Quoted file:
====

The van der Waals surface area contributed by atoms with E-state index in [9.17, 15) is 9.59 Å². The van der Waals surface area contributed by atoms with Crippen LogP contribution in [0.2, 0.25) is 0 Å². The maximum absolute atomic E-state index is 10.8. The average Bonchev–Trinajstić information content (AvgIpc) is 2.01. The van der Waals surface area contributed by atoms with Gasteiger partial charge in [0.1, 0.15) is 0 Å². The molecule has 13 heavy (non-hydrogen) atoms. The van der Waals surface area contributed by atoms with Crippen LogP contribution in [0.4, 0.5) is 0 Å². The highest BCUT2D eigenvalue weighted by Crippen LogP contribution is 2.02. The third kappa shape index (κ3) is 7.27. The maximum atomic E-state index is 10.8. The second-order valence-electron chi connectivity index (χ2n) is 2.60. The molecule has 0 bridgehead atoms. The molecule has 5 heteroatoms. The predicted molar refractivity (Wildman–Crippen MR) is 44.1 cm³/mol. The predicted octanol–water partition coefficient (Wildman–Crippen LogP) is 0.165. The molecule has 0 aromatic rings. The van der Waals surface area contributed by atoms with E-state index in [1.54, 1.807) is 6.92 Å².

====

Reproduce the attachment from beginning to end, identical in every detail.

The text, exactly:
The van der Waals surface area contributed by atoms with E-state index in [9.17, 15) is 9.59 Å². The van der Waals surface area contributed by atoms with Crippen LogP contribution in [0.2, 0.25) is 0 Å². The maximum absolute atomic E-state index is 10.8. The average Bonchev–Trinajstić information content (AvgIpc) is 2.01. The van der Waals surface area contributed by atoms with Gasteiger partial charge in [0.1, 0.15) is 0 Å². The molecule has 13 heavy (non-hydrogen) atoms. The van der Waals surface area contributed by atoms with Crippen LogP contribution in [0.4, 0.5) is 0 Å². The highest BCUT2D eigenvalue weighted by Crippen LogP contribution is 2.02. The third kappa shape index (κ3) is 7.27. The maximum atomic E-state index is 10.8. The second-order valence-electron chi connectivity index (χ2n) is 2.60. The molecule has 0 bridgehead atoms. The molecule has 5 heteroatoms. The predicted molar refractivity (Wildman–Crippen MR) is 44.1 cm³/mol. The predicted octanol–water partition coefficient (Wildman–Crippen LogP) is 0.165. The molecule has 0 aromatic rings. The van der Waals surface area contributed by atoms with E-state index in [1.54, 1.807) is 6.92 Å².